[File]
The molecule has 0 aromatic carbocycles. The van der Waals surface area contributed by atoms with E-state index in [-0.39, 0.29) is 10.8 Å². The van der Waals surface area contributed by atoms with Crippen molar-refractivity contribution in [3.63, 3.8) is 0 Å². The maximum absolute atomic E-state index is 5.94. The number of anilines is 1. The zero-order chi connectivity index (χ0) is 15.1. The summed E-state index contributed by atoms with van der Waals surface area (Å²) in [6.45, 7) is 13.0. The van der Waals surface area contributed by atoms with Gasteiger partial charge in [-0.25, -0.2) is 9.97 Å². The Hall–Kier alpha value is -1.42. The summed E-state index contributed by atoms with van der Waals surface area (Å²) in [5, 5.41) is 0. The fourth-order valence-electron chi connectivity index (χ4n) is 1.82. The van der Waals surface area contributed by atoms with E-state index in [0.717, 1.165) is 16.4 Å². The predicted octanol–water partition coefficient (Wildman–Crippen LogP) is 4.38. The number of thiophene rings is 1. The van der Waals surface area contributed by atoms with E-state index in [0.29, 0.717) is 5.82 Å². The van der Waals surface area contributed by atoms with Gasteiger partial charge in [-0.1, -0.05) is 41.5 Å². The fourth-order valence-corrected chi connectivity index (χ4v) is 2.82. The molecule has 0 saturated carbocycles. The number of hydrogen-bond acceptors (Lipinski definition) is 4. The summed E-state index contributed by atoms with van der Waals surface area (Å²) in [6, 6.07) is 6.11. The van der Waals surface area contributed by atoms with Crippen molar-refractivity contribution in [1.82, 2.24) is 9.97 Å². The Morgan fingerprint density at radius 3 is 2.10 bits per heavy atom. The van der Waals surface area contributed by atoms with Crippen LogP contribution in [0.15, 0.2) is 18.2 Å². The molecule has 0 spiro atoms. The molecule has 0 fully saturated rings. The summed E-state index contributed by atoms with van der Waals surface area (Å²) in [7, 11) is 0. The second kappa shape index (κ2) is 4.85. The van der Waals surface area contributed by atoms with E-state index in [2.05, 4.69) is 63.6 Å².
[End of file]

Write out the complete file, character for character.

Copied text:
The molecule has 0 aromatic carbocycles. The van der Waals surface area contributed by atoms with E-state index in [-0.39, 0.29) is 10.8 Å². The van der Waals surface area contributed by atoms with Crippen molar-refractivity contribution in [3.63, 3.8) is 0 Å². The maximum absolute atomic E-state index is 5.94. The number of anilines is 1. The zero-order chi connectivity index (χ0) is 15.1. The summed E-state index contributed by atoms with van der Waals surface area (Å²) in [6.45, 7) is 13.0. The van der Waals surface area contributed by atoms with Gasteiger partial charge in [-0.25, -0.2) is 9.97 Å². The Hall–Kier alpha value is -1.42. The summed E-state index contributed by atoms with van der Waals surface area (Å²) in [5, 5.41) is 0. The fourth-order valence-electron chi connectivity index (χ4n) is 1.82. The van der Waals surface area contributed by atoms with E-state index in [0.717, 1.165) is 16.4 Å². The predicted octanol–water partition coefficient (Wildman–Crippen LogP) is 4.38. The number of thiophene rings is 1. The van der Waals surface area contributed by atoms with E-state index in [0.29, 0.717) is 5.82 Å². The van der Waals surface area contributed by atoms with Gasteiger partial charge in [-0.1, -0.05) is 41.5 Å². The fourth-order valence-corrected chi connectivity index (χ4v) is 2.82. The molecule has 0 saturated carbocycles. The number of hydrogen-bond acceptors (Lipinski definition) is 4. The summed E-state index contributed by atoms with van der Waals surface area (Å²) in [6, 6.07) is 6.11. The van der Waals surface area contributed by atoms with Crippen molar-refractivity contribution in [1.82, 2.24) is 9.97 Å². The Morgan fingerprint density at radius 3 is 2.10 bits per heavy atom. The van der Waals surface area contributed by atoms with Crippen LogP contribution in [0.15, 0.2) is 18.2 Å². The molecule has 0 spiro atoms. The molecule has 0 fully saturated rings. The summed E-state index contributed by atoms with van der Waals surface area (Å²) in [7, 11) is 0. The second kappa shape index (κ2) is 4.85. The van der Waals surface area contributed by atoms with E-state index in [2.05, 4.69) is 63.6 Å².